After publishing Minor’s analysis, Anthony and Stanton urged American women to defy the laws of the states which prohibited them from voting, a call which was ultimately heeded by women in no less than 10 states. Anthony, herself, after soliciting the written opinion of Judge Henry R. Selden, registered and successfully cast her vote along with several women. On November 28, however, Anthony, including the other women who voted as well as the election inspectors who were responsible for registering them, were all arrested and put to trial.
During the trial, since Anthony was not allowed to testify for the simple reason that she was a woman and therefore could not be a competent witness, Judge Selden testified in her behalf. After confirming that he, indeed, advised Anthony to exercise her right to vote under the Constitution, Judge Selden declared that If the same act had been done by her brother under the same circumstances, the act would have been not only innocent, but honorable and laudable; but having been done by a woman it is said to be a crime.
The crime, therefore, consists not in the act done, but in the simple fact that the person doing it was a woman and not a man (United States v. Susan B. Anthony: 1873). The presiding judge, however, who found Anthony guilty as charged, instructed the jury to return a guilty verdict, telling them that: “I have decided as a question of law . . . that under the Fourteenth Amendment, which Miss Anthony claims protects her, she was not protected in a right to vote. . . . I therefore direct you to find a verdict of guilty.
” As a consequence, she was fined $100 and required to shoulder the costs of prosecuting her as well. Susan Anthony continued to defy the ruling until 1920 (United States v. Susan B. Anthony: 1873). The split between the two organizations lasted for twenty-one years until the two factions finally managed to effect a reunification in 1890, giving birth to the National American Woman Suffrage Association (NAWSA). A splinter organization, the National Woman’s party, surfaced a few years later when Alice Paul was evicted from NAWSA because of her predilection for “militant direct-action tactics” like hunger strikes.
The two organizations, however, pressed their common objective until victory was finally achieved on August 26, 1920 in the form of the Nineteenth Amendment which finally granted American women the right to vote (Grolier Online, n. d. ). Actually, the Nineteenth Amendment was passed on June 4, 1919 but was ratified only on August 18, 1920. The proposal to amend the constitution was introduced in Congress as early as 1878 but the majority of Congress at the time was not inclined towards the idea.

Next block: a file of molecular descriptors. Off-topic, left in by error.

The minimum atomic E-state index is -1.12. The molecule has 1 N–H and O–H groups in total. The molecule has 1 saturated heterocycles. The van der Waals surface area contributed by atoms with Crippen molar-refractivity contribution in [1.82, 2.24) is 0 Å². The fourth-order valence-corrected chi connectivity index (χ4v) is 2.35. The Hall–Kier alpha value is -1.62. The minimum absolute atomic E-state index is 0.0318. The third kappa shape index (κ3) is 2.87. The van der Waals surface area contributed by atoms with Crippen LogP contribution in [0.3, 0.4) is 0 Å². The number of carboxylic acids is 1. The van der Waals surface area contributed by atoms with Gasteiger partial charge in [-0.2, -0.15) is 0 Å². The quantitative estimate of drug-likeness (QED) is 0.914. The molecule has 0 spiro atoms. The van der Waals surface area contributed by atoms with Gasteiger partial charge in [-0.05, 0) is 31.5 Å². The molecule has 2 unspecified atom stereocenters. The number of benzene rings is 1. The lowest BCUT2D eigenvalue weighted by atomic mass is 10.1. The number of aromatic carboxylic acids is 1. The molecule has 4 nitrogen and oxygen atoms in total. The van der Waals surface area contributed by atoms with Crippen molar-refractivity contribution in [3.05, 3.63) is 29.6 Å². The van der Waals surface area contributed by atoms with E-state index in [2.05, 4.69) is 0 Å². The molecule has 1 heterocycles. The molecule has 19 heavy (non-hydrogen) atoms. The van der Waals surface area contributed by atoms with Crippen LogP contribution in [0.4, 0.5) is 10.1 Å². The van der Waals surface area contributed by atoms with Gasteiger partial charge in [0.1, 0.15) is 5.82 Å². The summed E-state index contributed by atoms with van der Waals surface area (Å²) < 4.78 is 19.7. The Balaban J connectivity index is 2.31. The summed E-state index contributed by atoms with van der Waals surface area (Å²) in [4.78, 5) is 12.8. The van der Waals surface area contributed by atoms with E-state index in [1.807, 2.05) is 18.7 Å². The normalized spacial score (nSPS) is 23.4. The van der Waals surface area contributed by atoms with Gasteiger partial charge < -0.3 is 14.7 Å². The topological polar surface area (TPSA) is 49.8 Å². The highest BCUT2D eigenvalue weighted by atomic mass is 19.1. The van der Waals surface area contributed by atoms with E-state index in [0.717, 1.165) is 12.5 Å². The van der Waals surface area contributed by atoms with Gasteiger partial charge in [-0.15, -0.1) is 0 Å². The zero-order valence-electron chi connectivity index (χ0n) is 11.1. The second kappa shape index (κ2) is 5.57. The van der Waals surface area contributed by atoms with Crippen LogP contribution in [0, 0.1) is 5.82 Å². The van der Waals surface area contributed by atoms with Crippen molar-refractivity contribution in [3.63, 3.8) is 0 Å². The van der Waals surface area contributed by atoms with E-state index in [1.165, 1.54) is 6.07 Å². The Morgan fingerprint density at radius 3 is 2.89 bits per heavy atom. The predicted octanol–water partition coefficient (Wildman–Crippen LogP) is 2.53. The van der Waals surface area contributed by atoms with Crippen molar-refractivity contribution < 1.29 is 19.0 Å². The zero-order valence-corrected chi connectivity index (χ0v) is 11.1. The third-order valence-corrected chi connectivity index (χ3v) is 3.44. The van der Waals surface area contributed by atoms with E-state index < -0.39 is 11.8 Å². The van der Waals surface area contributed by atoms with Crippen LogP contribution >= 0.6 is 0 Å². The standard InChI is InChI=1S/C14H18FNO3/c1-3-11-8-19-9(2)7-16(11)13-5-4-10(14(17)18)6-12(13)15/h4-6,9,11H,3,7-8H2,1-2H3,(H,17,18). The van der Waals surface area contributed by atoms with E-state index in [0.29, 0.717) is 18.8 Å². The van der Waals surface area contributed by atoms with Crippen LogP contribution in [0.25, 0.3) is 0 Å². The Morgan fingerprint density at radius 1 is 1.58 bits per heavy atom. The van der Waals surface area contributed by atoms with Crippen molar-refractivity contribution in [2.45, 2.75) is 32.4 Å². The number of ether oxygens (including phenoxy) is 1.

In 1912, nine states in the western United States decided to pass laws which granted women the right to vote. By 1916, most of the major organizations which were campaigning for the women’s right to vote organized a unified campaign for a constitutional amendment. Perhaps as a result of the pressure exerted by these groups, by 1917, New York allowed the women in the state to vote. In 1918, the political balance shifted in favor of an amendment when President Wilson also changed his mind, adding his support to the amendment.
These developments prompted the House of Representatives to pass the amendment on May 21, 1919. The Senate followed suit two weeks later. When the state of Tennessee ratified the amendment on August 18, 1920, it effectively completed the required three-fourths vote of the states needed for an amendment. The 19th Amendment was certified by then Secretary of State Bainbridge Colby as duly ratified eight days later (19th Amendment to the U. S. Constitution, n. d. ).
Hence, the women of the United States finally earned their right to vote by virtue of the Nineteenth Amendment 52 years after the male emancipated slaves earned theirs under the Fourteenth Amendment. This was also 27 years after the right to vote was granted to the women in New Zealand in 1893 and 18 years after the Australian women earned theirs in 1902. Other countries which granted the right to vote to women earlier than the United States were Finland in 1906, Norway in 1913, and Iceland and Denmark, which both granted the right to their women in 1915 (Grolier Online, n. d. ).
References Grolier Online. (n. d. ). Women’ Suffrage. Retrieved April 20, 2008 from http://content. scholastic. com/browse/article. jsp? id=5193 Justice Learning. (n. d. ). Fourteenth Amendment. Retrieved April 20, 2008 from http://www. justicelearning. org/justice_timeline/Amendments. aspx? id=14 19th Amendment to the U. S. Constitution: Women’s Right to Vote (1920). Retrieved April 20, 2008 from http://www. ourdocuments. gov/doc. php? flash=true&doc=63
The Seneca Falls Convention. (n. d. ) Retrieved April 20, 2008 from http://www. npg. si. edu/col/seneca/senfalls1. htm Timeline of Women’s Suffrage in the United States. (2008). Retrieved April 20, 2008 from http://dpsinfo. com/women/history/timeline. html United States v. Susan B. Anthony: 1873. (1997). Women’s Rights on Trial, 1st Ed, Gale, p. 312. Retrieved April 20, 2008 from http://gale. cengage. com/free_resources/whm/trials/anthony. htm Women’s Justice Center. (2000). Fourteenth Amendment, For Women? Retrieved April 20, 2008 from http://www. justicewomen. com/fourteenth_amendment. html